Smart motorways used to boost road capacity

Millions of motorists stuck in queues during the bank holiday getaway will wish there was less congestion on motorways.

One of the ways Highways England is increasing capacity is by creating smart motorways.

This involves converting the hard shoulder into a live lane and using variable speed limits to manage traffic.

A sign announcing the forthcoming ‘smart motorway’ on the M4 (Yui Mok/PA)
A sign announcing the forthcoming ‘smart motorway’ on the M4 (Yui Mok/PA)

Among the motorways which have partly been upgraded are the M1, M4, M5, M6 and M25.

The smart motorway network is set to nearly double in length from 416 miles to 788 miles by April 2025.

It is a popular way of boosting capacity because it is cheaper, quicker and has less of an impact on the environment compared with road widening schemes.

Emergency lay-bys have been installed for vehicles which need to stop in an emergency, such as after a breakdown or an accident.

There have been concerns over the consequences of removing the hard shoulder. Some incidents involve a driver needing to stop their vehicle immediately, putting them at risk of being crashed into from behind.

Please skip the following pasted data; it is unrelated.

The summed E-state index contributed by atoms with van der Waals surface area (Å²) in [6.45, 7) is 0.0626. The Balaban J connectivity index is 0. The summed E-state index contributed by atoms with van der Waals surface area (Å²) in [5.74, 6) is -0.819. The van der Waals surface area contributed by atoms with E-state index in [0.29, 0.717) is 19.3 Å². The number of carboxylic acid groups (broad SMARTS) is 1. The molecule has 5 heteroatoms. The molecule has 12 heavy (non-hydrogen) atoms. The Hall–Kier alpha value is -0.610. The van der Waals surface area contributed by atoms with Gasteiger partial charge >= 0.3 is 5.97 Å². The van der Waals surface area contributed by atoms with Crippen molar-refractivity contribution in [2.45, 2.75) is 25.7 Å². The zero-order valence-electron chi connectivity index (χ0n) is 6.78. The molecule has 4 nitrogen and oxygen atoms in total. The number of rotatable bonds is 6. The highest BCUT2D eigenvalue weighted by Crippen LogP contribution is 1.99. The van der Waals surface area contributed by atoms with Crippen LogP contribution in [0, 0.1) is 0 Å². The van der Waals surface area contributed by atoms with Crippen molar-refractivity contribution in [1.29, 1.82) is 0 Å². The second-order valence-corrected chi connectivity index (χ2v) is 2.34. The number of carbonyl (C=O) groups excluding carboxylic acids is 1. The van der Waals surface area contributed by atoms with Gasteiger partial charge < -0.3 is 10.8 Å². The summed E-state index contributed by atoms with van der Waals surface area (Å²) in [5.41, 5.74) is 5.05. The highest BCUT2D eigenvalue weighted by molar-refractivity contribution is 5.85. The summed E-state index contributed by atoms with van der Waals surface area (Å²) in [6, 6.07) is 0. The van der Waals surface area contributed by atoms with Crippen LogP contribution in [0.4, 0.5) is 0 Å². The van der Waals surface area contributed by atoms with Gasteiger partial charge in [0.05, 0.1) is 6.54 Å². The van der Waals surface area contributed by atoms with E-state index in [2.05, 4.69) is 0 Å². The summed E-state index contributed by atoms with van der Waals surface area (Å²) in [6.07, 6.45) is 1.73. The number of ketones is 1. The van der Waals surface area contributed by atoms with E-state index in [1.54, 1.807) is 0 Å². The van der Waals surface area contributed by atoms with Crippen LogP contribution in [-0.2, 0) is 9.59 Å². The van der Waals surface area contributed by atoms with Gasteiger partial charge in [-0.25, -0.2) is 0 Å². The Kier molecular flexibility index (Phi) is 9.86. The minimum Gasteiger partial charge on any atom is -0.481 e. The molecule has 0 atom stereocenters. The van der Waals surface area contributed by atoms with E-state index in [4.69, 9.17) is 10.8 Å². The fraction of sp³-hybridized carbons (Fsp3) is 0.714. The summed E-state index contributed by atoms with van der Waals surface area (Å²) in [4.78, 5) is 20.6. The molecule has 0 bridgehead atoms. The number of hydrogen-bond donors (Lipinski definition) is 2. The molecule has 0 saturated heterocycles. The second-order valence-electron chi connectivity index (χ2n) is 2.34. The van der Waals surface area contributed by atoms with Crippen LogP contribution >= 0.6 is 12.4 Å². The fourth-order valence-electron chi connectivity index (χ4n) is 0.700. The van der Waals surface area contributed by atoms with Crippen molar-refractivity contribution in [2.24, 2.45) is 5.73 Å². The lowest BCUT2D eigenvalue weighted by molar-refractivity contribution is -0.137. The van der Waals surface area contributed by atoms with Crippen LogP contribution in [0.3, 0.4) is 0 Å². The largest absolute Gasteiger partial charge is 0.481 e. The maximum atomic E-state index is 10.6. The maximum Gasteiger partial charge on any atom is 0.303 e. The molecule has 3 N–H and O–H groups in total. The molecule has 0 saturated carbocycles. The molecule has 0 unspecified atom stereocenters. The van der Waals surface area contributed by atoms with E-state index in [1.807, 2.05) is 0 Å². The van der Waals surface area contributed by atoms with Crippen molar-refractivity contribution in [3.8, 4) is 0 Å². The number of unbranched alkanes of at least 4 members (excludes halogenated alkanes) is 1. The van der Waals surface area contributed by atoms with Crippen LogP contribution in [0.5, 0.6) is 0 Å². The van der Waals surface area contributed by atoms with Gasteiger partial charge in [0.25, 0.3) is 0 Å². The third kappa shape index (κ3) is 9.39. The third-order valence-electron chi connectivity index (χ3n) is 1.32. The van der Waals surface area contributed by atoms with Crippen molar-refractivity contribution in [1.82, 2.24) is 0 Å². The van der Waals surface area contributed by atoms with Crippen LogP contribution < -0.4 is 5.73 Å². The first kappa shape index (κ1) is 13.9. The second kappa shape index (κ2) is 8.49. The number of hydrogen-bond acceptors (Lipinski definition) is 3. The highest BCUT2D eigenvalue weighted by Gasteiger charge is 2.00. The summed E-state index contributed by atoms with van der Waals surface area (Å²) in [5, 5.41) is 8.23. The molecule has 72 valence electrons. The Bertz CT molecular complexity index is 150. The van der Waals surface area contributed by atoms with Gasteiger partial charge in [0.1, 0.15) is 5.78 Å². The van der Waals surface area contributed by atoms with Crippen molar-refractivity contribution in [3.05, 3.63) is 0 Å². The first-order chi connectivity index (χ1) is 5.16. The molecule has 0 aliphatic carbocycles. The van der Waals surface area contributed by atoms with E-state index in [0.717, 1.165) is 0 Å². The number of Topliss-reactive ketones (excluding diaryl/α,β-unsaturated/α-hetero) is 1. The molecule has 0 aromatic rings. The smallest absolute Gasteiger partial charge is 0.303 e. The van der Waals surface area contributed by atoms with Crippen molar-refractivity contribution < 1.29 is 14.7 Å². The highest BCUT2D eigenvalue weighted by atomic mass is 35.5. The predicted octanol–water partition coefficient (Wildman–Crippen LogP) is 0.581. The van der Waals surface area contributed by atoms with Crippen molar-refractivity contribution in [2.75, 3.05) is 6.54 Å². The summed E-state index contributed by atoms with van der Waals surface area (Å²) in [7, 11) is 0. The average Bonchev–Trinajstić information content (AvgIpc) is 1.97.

In March, Derek Jacobs, 83, was killed when his car was hit after it stopped in the fast lane on a section of the M1 in Derbyshire converted to a smart motorway.

This reportedly came months after a woman was killed on the same stretch of road after leaving a broken down car.

Highways England insists that smart motorways are “proven to be as safe as traditional motorways”, although it is reducing the maximum distance between the lay-bys from 1.5 miles to one mile for new projects.

The Government-owned company is urging drivers not to ignore red X signs, which are used to indicate when a lane has been closed.

Traffic cameras will be used to enforce lane closure offences from later this year, with drivers facing a £100 fine and three penalty points.

Smart motorways provide the basis for digital roads, which is a programme to make best use of technology across the Highways England network.

A high-tech corridor is already being trialled on the A2 and M2 in Kent to enable roadside infrastructure to pass on vital information to specially-equipped vehicles.

Highways England believes connecting vehicles with its roads has the potential to improve journeys by making them safer and more reliable – with real-time, personalised updates sent directly to drivers about road conditions, roadworks, incidents and traffic.

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